2022 Energy Landscape and Outlook


technology solutions and extracting added value. Breakthroughs in retrofitting millions of old oil & gas wells would transform the industry.

Mineral Reflections By Roger Tissot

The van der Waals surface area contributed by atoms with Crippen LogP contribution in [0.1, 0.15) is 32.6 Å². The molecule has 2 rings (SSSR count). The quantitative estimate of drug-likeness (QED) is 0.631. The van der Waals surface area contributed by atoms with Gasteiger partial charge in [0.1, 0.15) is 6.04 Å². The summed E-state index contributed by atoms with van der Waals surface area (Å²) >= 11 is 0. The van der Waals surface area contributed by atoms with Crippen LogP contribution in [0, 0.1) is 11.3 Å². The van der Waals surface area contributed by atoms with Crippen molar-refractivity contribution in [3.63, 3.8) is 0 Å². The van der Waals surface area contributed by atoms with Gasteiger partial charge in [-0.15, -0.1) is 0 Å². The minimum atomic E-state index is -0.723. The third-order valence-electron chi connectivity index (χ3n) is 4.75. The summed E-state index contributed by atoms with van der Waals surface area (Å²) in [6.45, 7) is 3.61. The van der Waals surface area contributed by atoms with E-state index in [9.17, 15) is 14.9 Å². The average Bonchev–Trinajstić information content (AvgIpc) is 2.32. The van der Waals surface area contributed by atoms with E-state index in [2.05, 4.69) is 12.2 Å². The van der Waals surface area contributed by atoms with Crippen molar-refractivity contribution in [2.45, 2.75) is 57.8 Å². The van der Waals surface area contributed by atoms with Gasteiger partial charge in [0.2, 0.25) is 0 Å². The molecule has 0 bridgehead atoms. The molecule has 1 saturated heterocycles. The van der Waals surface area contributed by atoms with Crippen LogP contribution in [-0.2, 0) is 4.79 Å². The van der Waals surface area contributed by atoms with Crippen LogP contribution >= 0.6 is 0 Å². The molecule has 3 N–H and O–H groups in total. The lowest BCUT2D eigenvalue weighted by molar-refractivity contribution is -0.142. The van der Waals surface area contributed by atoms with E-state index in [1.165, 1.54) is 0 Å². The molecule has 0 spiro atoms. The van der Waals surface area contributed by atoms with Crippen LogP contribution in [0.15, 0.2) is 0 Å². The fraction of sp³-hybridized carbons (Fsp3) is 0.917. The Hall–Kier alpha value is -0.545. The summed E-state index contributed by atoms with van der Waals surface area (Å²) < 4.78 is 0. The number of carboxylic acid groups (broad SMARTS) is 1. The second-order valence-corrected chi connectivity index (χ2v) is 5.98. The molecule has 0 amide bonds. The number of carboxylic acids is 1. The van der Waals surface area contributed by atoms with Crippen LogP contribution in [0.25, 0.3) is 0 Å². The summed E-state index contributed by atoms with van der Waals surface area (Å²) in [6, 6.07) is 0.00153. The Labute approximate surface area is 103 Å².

With a little bit of luck, 2022 will be the year we finally say goodbye to the pandemic. Although we would like to think an official end would be announced on TV and, suddenly, we all would pick up where we left off in March 2020. I doubt that would happen. More likely, the end will be slow, arriving at irregular times and locations depending on the rate of vaccination, and many other variables. But let’s be optimistic and hope that by December 31, 2022 COVID is finally behind us. 2022 will have to be the year of healing and repairing. Repairing broken infrastructure and global supply chains - and healing from our increasing political polarization if we want to achieve the ambitious Net Zero goals. Independently of the noise emerging from the different political positions regarding the energy transition in 2022, there are some fundamental “truths” that would force Latin America to rethink its development strategy and role in the global economy: i) the electrification of transportation, ii) the reliance on renewable sources to power to electrification of “everything”, and iii) the need for energy intensive industries to relocate close to the energy sources. All of these trends imply a significant rise in the demand for minerals. In fact, an average Electric Vehicle requires seven times more minerals than an Internal Combustion one. Demand for lithium and cobalt is likely to increase by 500% to meet the required expansion of wind and solar power (Martin, 2021). According to the World Energy Outlook there is a significant gap between the expected demand for minerals to meet Net Zero goals and their availability. (Manrique, 2021). Latin America is well-positioned to play a central role in the supply chain of the energy transition because of the abundance of key minerals. The vast copper resources of Chile and Peru ensure a large supply of molybdenum, a key component for solar panels. Brazil is also well-positioned to challenge the monopoly of “rare earth” minerals from China, and Bolivia could diversify its exports by developing its rich nickel potential. Ecuador could expand its production and export of balsa wood, used in the manufacturing of wind propellers ( Red Latinoamericana sobre industrias extractivas, 2021). However, the promises of the energy transition seem to leave Latin

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